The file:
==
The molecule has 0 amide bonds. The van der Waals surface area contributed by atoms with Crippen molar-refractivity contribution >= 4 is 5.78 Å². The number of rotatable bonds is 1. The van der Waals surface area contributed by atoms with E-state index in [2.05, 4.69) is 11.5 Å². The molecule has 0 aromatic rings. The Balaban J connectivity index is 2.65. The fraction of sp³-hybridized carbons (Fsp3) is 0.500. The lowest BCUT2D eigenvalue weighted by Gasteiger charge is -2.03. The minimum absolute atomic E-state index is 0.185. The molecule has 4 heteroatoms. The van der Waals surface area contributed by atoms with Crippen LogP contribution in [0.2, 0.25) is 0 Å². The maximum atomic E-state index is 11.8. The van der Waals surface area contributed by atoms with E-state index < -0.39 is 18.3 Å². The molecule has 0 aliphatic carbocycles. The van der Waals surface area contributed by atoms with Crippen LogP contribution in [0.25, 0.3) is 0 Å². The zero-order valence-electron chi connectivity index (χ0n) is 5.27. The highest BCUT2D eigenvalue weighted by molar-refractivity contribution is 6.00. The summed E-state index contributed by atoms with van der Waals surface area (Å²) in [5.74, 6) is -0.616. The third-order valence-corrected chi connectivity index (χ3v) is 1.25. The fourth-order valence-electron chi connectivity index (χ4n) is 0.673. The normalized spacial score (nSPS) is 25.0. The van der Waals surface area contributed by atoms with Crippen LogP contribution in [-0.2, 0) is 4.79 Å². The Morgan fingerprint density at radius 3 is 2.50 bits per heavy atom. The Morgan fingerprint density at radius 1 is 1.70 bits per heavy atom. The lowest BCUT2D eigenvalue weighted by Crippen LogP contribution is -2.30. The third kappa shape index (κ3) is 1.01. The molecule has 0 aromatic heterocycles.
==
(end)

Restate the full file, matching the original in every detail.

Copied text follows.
The molecule has 0 amide bonds. The van der Waals surface area contributed by atoms with Crippen molar-refractivity contribution >= 4 is 5.78 Å². The number of rotatable bonds is 1. The van der Waals surface area contributed by atoms with E-state index in [2.05, 4.69) is 11.5 Å². The molecule has 0 aromatic rings. The Balaban J connectivity index is 2.65. The fraction of sp³-hybridized carbons (Fsp3) is 0.500. The lowest BCUT2D eigenvalue weighted by Gasteiger charge is -2.03. The minimum absolute atomic E-state index is 0.185. The molecule has 4 heteroatoms. The van der Waals surface area contributed by atoms with Crippen LogP contribution in [0.2, 0.25) is 0 Å². The maximum atomic E-state index is 11.8. The van der Waals surface area contributed by atoms with E-state index < -0.39 is 18.3 Å². The molecule has 0 aliphatic carbocycles. The van der Waals surface area contributed by atoms with Crippen LogP contribution in [0.25, 0.3) is 0 Å². The zero-order valence-electron chi connectivity index (χ0n) is 5.27. The highest BCUT2D eigenvalue weighted by molar-refractivity contribution is 6.00. The summed E-state index contributed by atoms with van der Waals surface area (Å²) in [5.74, 6) is -0.616. The third-order valence-corrected chi connectivity index (χ3v) is 1.25. The fourth-order valence-electron chi connectivity index (χ4n) is 0.673. The normalized spacial score (nSPS) is 25.0. The van der Waals surface area contributed by atoms with Crippen LogP contribution in [-0.2, 0) is 4.79 Å². The Morgan fingerprint density at radius 3 is 2.50 bits per heavy atom. The Morgan fingerprint density at radius 1 is 1.70 bits per heavy atom. The lowest BCUT2D eigenvalue weighted by Crippen LogP contribution is -2.30. The third kappa shape index (κ3) is 1.01. The molecule has 0 aromatic heterocycles.